A few days ago, I was talking with the mayor of a medium-sized “red state” city about how his community was weathering today’s public-health and financial crises. I told him I was mainly curious about his observations, rather than looking for on-the-record quotes. We talked over some details about his town, and then I asked him about prospects for post-pandemic recovery, in the broadest sense: restoring lost jobs, reviving lost businesses, regaining economic momentum, recreating opportunities for people and communities that have been left out. How did the upcoming wave of national and global trends look, from his perspective a long distance from Washington?
“When I got into politics,” he said, referring to the late 1980s and early 1990s, “it was the era of Jack Kemp for the Republicans, and Bill Clinton for the Democrats. Balance the budget, lean government, and so on.” Twenty-five years ago, in his 1996 State of the Union address, Bill Clinton had memorably declared, “The era of big government is over.”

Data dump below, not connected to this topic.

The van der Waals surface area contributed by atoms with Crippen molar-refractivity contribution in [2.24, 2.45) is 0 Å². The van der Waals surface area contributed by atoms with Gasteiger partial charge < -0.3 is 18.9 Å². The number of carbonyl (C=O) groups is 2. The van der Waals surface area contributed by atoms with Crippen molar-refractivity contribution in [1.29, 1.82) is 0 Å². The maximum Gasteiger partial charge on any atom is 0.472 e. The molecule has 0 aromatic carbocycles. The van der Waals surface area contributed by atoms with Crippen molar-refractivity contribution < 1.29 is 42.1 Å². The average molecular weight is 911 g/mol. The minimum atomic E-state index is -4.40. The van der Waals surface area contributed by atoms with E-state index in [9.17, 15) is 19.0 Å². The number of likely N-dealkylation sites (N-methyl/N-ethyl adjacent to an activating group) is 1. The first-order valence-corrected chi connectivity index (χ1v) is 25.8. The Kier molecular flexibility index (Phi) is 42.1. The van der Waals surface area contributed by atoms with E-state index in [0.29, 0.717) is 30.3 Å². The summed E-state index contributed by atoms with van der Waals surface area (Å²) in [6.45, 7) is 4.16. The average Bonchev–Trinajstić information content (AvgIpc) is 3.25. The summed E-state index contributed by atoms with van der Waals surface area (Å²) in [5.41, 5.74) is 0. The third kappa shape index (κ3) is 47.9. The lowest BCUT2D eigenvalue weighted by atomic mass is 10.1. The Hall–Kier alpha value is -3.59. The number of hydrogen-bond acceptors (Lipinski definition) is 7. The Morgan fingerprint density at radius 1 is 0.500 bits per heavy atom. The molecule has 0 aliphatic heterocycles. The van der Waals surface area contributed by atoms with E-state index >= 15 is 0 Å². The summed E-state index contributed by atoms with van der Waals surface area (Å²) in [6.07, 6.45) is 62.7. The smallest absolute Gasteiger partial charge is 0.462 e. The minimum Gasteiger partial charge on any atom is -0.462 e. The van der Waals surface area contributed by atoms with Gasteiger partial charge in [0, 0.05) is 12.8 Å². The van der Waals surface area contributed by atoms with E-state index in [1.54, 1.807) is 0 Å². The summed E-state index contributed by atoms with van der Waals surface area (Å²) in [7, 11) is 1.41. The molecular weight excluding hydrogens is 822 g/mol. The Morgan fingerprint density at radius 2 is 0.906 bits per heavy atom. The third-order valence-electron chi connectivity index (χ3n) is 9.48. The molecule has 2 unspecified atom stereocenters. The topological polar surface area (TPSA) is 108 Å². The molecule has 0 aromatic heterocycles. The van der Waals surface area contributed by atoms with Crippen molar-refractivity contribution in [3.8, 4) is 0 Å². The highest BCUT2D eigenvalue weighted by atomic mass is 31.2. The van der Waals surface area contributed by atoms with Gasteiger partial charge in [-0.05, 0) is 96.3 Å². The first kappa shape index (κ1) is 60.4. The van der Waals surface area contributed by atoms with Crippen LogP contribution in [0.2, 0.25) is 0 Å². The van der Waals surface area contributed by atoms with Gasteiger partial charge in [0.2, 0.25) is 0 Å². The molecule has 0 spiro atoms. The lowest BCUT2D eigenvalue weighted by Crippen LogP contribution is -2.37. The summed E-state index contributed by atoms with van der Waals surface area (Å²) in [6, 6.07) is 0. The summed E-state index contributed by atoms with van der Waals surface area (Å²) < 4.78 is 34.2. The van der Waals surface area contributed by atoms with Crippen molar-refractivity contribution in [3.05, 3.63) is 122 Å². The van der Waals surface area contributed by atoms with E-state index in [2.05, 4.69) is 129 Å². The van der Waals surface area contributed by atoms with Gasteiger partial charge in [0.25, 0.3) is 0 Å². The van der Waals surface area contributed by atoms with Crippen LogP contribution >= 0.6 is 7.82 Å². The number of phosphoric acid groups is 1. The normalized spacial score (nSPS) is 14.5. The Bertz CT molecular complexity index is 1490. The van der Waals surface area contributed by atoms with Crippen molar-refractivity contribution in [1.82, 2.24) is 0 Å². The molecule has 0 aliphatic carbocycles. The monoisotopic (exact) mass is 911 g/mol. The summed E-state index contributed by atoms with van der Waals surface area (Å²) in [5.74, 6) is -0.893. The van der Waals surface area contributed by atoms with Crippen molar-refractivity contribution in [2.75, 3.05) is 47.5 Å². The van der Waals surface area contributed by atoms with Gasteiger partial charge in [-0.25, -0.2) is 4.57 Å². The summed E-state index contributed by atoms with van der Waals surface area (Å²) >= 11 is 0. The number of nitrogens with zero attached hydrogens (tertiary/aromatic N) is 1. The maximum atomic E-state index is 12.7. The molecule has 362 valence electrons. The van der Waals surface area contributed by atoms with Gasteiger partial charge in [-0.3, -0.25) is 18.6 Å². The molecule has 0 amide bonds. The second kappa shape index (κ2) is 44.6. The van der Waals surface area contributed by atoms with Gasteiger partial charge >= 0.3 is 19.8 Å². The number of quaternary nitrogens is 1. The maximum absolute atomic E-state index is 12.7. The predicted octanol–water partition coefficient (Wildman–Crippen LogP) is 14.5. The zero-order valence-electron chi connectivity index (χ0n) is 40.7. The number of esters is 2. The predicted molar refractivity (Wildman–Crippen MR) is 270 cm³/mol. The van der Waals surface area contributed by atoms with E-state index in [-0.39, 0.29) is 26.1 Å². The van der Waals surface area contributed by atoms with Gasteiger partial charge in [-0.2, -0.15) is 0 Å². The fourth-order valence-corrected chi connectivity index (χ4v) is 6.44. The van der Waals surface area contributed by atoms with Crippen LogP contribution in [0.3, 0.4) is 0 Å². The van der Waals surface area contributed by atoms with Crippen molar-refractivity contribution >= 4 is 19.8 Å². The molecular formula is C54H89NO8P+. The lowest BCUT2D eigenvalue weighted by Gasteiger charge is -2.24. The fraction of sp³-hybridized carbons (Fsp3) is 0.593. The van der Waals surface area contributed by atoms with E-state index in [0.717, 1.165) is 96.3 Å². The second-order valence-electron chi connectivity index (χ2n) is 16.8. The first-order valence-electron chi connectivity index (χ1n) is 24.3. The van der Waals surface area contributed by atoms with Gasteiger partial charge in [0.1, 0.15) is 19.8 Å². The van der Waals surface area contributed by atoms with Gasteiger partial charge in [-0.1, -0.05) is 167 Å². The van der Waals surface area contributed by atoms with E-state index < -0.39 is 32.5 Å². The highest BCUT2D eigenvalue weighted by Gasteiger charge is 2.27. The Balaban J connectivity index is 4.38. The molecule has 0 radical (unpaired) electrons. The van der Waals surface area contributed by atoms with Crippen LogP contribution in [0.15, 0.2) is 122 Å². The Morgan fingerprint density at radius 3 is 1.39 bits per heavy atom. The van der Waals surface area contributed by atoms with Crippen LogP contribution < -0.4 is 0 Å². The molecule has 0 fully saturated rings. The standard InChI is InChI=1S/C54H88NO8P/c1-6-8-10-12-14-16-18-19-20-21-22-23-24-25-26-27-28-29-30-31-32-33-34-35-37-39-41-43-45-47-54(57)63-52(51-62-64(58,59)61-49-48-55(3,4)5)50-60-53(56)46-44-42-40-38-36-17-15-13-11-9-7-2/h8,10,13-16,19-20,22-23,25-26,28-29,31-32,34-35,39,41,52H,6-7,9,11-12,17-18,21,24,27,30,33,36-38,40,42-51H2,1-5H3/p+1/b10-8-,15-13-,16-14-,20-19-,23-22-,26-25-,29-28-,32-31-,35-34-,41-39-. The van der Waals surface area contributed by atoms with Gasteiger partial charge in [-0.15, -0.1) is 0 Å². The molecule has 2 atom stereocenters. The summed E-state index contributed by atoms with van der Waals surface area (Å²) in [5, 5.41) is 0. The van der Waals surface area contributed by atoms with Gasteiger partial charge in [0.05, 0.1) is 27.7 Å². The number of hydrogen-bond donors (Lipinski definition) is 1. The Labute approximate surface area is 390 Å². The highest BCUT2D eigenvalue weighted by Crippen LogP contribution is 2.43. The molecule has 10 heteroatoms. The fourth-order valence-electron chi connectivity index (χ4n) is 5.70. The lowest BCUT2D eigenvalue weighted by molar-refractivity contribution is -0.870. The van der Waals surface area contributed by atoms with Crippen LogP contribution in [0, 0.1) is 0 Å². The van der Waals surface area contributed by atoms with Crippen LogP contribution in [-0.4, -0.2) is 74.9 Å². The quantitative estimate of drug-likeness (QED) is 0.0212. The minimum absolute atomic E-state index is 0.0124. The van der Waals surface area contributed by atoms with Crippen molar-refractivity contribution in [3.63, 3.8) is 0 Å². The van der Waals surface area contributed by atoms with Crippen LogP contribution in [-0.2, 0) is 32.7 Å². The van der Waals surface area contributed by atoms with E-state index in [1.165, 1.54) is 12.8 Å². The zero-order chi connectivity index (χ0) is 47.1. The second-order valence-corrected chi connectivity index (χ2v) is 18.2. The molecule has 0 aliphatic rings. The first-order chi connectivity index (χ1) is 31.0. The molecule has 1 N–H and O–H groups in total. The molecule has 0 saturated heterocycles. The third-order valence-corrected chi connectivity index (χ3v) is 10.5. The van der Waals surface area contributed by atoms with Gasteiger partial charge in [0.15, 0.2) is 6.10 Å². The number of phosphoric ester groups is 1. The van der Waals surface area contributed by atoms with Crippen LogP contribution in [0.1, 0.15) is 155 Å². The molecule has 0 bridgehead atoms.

“All of those things were important, of course,” the mayor said. “But unless I’m misreading things, people now are really ready for a different approach.” That different approach, he said, would be more growth-minded, less constrained by fear of deficits. More Keynes and New Deal, less balanced-budget amendment.
These are not radically novel views to express in early 2021. An excellent, long New York Times Magazine story by Noam Scheiber recently went into this shift, as do frequent reports in The Atlantic and practically every other publication. Personally I’m all in favor of the change, toward a Keynesian/New-New Deal mentality—but my point for the moment is that this mayor volunteered it as the coming trend.
“I have a sense that we’re moving toward an environment where there’s broader support for public spending,” he said. “And that is exactly what cities need. In one word, infrastructure. Roads and bridges and sewers”—and, obviously, electric power systems. “They’re getting old, and they’re expensive to rebuild. My sense is not only that we need it, but that we’re in a political moment where it may be possible.”